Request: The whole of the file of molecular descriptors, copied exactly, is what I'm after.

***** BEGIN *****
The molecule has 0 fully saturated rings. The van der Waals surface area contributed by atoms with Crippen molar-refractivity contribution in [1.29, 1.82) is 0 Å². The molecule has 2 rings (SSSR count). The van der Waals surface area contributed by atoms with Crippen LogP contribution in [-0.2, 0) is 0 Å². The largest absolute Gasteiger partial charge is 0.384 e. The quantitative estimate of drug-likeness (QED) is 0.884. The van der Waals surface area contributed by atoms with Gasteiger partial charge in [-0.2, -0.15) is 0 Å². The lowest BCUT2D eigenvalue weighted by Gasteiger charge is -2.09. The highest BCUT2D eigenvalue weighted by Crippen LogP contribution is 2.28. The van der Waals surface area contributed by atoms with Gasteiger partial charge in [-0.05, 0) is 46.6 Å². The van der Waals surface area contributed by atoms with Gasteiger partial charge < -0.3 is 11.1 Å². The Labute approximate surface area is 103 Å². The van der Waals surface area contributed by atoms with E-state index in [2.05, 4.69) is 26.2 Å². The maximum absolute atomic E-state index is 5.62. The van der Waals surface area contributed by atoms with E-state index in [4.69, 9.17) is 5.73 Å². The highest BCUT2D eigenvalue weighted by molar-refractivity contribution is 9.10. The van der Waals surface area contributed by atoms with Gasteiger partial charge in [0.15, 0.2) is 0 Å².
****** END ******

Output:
The molecule has 0 fully saturated rings. The van der Waals surface area contributed by atoms with Crippen molar-refractivity contribution in [1.29, 1.82) is 0 Å². The molecule has 2 rings (SSSR count). The van der Waals surface area contributed by atoms with Crippen LogP contribution in [-0.2, 0) is 0 Å². The largest absolute Gasteiger partial charge is 0.384 e. The quantitative estimate of drug-likeness (QED) is 0.884. The van der Waals surface area contributed by atoms with Gasteiger partial charge in [-0.2, -0.15) is 0 Å². The lowest BCUT2D eigenvalue weighted by Gasteiger charge is -2.09. The highest BCUT2D eigenvalue weighted by Crippen LogP contribution is 2.28. The van der Waals surface area contributed by atoms with Gasteiger partial charge in [-0.05, 0) is 46.6 Å². The van der Waals surface area contributed by atoms with Gasteiger partial charge < -0.3 is 11.1 Å². The Labute approximate surface area is 103 Å². The van der Waals surface area contributed by atoms with E-state index in [2.05, 4.69) is 26.2 Å². The maximum absolute atomic E-state index is 5.62. The van der Waals surface area contributed by atoms with E-state index in [4.69, 9.17) is 5.73 Å². The highest BCUT2D eigenvalue weighted by molar-refractivity contribution is 9.10. The van der Waals surface area contributed by atoms with Gasteiger partial charge in [0.15, 0.2) is 0 Å².